Thursday, 19 September 2013

Lincoln (Part 1)

For an historic city, there are surprisingly few clocks in Lincoln. But there are always clocks to be found if you look hard enough.

Let's start our tour at the south end of High Street (which incidentally follows the approximate route of Fosse Way, the Roman road of 60 -  90 AD).

St Botolph by Bargate is the first point of call. The church was founded in the late 12th century, but was comprehensively rebuilt in 1721 and again in 1878.

The clock is fairly standard, and indeed lacks the central patterned segment that many others have.

Jonathan Whiting Funeral Directors is actually in Queen Street, but the premises can be seen from High Street. And whilst taking the pictures you get strange looks from the clientele of The Golden Cross pub on the main road.

Another church, this time St Peter at Gowts (Gowts being the local watercourse). Originally dating from the 11th century, the building underwent major restoration and alterations in 1852 and 1887.

Whilst it has one up on its neighbour St Botolph by Bargate by virtue of having a nicer looking clock, it loses points by the fact that it is a non-functioning timepiece.

If you are "fanatical about kebabs" then you need to get yourself along to Topkapi a little bit further up High Street.

The timepiece is what I call an adornment clock - not a proper structural one or a mounted one that is site specific. But a clock is a clock, and so it is included here.

The third church on our tour is St Mary le Wigford. This is originally 11th century with 12th and 13th century additions, restored in 1872 and with later additions in 1877 and 1975. Truly a building that has developed over time.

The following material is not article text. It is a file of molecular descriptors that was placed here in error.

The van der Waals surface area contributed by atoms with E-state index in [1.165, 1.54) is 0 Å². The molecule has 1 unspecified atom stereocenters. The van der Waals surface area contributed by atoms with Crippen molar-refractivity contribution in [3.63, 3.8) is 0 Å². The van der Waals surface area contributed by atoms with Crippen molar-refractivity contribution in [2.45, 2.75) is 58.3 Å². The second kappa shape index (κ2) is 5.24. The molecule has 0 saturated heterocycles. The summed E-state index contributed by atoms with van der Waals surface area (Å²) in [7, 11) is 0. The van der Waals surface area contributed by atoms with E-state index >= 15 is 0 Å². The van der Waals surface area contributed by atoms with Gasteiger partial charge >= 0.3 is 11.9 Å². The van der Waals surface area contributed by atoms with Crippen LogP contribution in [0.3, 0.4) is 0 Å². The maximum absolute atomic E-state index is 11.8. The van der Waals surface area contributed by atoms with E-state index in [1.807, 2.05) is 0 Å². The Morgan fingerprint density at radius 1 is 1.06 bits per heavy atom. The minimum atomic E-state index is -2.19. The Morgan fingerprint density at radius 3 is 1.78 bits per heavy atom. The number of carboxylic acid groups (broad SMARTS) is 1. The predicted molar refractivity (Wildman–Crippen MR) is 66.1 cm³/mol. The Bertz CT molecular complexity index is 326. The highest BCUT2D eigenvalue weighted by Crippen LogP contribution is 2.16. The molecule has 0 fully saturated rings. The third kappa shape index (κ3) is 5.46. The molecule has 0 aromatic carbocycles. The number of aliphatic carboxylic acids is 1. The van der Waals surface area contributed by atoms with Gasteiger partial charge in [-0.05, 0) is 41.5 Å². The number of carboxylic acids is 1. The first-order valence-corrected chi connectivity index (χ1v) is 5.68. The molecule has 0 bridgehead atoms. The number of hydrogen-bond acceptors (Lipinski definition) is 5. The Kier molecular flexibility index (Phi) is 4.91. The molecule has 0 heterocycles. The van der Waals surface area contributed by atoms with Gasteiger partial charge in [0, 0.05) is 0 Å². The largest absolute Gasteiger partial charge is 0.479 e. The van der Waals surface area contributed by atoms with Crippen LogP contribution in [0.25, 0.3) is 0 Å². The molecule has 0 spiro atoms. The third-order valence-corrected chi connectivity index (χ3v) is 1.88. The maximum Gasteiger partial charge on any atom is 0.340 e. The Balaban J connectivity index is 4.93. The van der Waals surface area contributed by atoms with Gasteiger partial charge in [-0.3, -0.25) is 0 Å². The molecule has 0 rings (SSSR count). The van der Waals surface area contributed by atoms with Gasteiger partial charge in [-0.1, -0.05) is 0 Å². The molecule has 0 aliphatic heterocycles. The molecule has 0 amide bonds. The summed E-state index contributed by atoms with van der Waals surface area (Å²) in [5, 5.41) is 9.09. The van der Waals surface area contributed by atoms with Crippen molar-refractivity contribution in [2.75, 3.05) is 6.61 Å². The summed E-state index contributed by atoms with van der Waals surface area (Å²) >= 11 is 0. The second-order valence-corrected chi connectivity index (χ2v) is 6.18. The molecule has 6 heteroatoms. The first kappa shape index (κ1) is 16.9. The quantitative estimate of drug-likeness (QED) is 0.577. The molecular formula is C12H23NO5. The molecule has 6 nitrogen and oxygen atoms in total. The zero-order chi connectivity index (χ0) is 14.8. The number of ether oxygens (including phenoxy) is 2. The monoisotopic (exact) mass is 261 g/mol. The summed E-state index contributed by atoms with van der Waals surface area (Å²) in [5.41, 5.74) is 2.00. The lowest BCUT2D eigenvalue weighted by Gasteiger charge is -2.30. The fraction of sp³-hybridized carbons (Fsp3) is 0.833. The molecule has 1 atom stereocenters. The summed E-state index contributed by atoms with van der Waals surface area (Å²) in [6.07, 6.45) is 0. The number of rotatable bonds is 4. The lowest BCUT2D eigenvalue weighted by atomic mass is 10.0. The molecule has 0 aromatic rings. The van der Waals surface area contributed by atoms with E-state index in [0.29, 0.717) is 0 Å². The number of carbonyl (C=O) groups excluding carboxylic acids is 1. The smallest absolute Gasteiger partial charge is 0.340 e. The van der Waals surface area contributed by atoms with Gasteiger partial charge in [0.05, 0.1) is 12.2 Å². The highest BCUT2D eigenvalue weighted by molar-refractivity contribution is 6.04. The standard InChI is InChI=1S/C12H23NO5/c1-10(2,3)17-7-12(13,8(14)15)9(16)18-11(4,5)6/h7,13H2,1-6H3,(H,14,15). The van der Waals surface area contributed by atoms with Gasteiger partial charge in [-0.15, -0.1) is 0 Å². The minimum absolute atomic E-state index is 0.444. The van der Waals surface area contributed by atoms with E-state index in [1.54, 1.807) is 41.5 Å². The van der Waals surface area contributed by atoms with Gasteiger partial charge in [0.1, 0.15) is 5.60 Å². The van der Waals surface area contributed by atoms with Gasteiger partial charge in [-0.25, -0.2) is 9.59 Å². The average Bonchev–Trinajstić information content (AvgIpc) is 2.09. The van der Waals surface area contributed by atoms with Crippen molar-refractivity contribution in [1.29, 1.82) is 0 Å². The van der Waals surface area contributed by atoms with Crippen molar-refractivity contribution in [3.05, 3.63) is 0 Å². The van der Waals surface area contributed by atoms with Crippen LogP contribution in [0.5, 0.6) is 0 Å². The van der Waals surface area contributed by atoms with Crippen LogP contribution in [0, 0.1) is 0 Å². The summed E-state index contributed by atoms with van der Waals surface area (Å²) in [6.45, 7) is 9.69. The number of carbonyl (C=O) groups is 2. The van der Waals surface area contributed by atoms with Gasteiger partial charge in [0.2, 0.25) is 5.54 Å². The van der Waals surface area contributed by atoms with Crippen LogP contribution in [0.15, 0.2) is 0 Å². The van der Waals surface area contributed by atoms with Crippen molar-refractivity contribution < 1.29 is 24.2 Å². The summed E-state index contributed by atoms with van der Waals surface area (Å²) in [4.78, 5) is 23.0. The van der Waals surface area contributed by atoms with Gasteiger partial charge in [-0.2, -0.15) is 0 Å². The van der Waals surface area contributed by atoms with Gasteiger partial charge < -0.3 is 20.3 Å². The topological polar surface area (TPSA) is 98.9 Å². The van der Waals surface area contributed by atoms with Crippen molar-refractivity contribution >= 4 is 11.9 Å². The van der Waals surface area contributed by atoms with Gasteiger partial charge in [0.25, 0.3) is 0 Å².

Another building with a long history is the Stonebow, where High Street meets Guildhall Street.

The arch dates from 1520, whilst the clock is a much later addition of 1889 (although replacing an earlier one from 1835) by Potts of Leeds.

High Street turns into Steep Hill, a highly appropriate name for a road that takes you from the lower part of the city at 20 metres above sea level to the upper part at 73 metres.

Our first resting point on the ascent is that this "adornment" clock.

I was rather disappointed by Timepiece Repairs further up Steep Hill at number 43. Given the name, you might expect a pristine, fully functioning clock adorning the building, but what you get instead is this (albeit detailed) picture of a clock.

This is however a serious clock shop undertaking repairs and is only open on Saturdays, so perhaps it can be forgiven.

A bit out of puff after the ascent of Steep Hill, we arrive at the White Hart Hotel, with this splendid clock.

Staying with the hotel theme, our final stop on Part 1 of the Lincoln tour is the Duke William Hotel in Bailgate.

Part 2 will take us back down the hill......

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